As a diasporic Surinamese, it’s not that you’re not welcome in Suriname. You are, but only when you comply with “certain expectations” and submit to some “naturally assumed rules,” both of which have been proven to me to be rather hard to meet. I will talk about that later in this post, but first the following.
Since Suriname’s independence in 1975, almost all succeeding governments have — more or less — urged the Surinamese diaspora to come back to help develop the country. Roughly quoted it’s stated in the following words: “The diaspora plays an important role in Suriname’s ambitions for further economic development. You’re welcome! Please come back!”
Unfortunately, the official measures taken to actually make it easy for the Surinamese diaspora to return were — in my opinion — always a bit halfheartedly. Up to today, it’s been quite a drag to administratively resettle in Suriname; it just involves a lot of paperwork. However, over the years, there has been a certain improvement in the form of the law for Persons of Surinamese Descent (Personen van Surinaamse Afkomst aka PSA) but frankly — it’s not enough. For instance, the question of dual citizenship is still not satisfactorily resolved.
There’s basically a lot of empty talk going on, continually, already decades, while there’s not even an active or structural diaspora engagement policy in place. It all remains just talk, and those who would want to return are simply left to their own devices. If you would go back, well, you will need to figure everything out for yourself.
Apart from the administrative difficulties, the Surinamese who have been abroad for a longer time, let’s say more than a decade or even for decades, are expected to “behave properly” on return. In a way, the diasporic community is seen as a kind of “traitor,” one that left the country when things were hard, and moreover, profited from living in wealthy countries such as Holland, Belgium, or the USA.
It means that you are not “allowed” to criticize Suriname, its politics, its people, or actions. Basically, you are supposed to keep your mouth firmly shut, while submitting to the Surinamese way of life. I think a lot goes wrong here, because it’s notably the diaspora who should be allowed to constructively criticize the way things go and work in Suriname in order to improve things. Because let’s be honest: on a vast number of issues Suriname needs a lot more efficiency, efficacy, integrity, and proficiency, and I think the diaspora — with their education, experience, and lessons learned abroad — can be extremely helpful in this respect.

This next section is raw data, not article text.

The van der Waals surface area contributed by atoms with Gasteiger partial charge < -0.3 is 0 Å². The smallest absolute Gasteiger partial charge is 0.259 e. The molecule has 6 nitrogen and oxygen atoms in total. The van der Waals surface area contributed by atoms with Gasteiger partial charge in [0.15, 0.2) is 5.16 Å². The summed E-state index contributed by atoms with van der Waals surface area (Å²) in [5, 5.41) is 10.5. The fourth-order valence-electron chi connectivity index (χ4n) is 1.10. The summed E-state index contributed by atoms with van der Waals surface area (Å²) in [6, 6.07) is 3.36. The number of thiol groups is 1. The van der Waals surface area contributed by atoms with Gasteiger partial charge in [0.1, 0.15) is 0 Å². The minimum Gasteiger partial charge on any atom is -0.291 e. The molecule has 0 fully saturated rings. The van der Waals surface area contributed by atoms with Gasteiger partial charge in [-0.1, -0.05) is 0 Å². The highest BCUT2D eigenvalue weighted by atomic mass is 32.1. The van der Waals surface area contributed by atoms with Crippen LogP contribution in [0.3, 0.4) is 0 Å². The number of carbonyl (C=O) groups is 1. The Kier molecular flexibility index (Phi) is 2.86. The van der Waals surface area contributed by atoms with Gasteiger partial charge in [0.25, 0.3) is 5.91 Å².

Regrettably, the actual practice in Suriname doesn’t work like that. Yes, you are “welcome,” but only if you are humble, don’t criticize or give your opinion, fully accept the way things go in the country, and don’t try to change anything. But this kind of attitude and expectations of the resident Surinamese population is diametrically opposed to the implicit aims stated in “… the diaspora plays an important role in Suriname’s ambitions for further economic development.” Let’s be clear about this: the latter can never come true if the diaspora isn’t allowed or encouraged to strongly participate in “change.”
It’s exactly the above that has impeded me to remigrate to Suriname and try to make a life and living there. The times I revisited Suriname made it very clear to me that I would have a very hard time adapting. To tell the truth, I understood for myself that I wouldn’t be able to acclimatize to a culture of listlessness and lassitude, reluctance to change, unwillingness to be criticized, and a refusal to engage in giving your utmost best “to do things right.”
Well, to make a long story short: gradually I started to realize that Suriname was not longer for me, and I not for Suriname. That hurt, but what else than to accept? In the end it simply seems that things are what they are, and that we need to accept the inevitable; of course, things can always change, because change is the principal rule of life, but it seems very unlikely that it will be the case in my lifetime.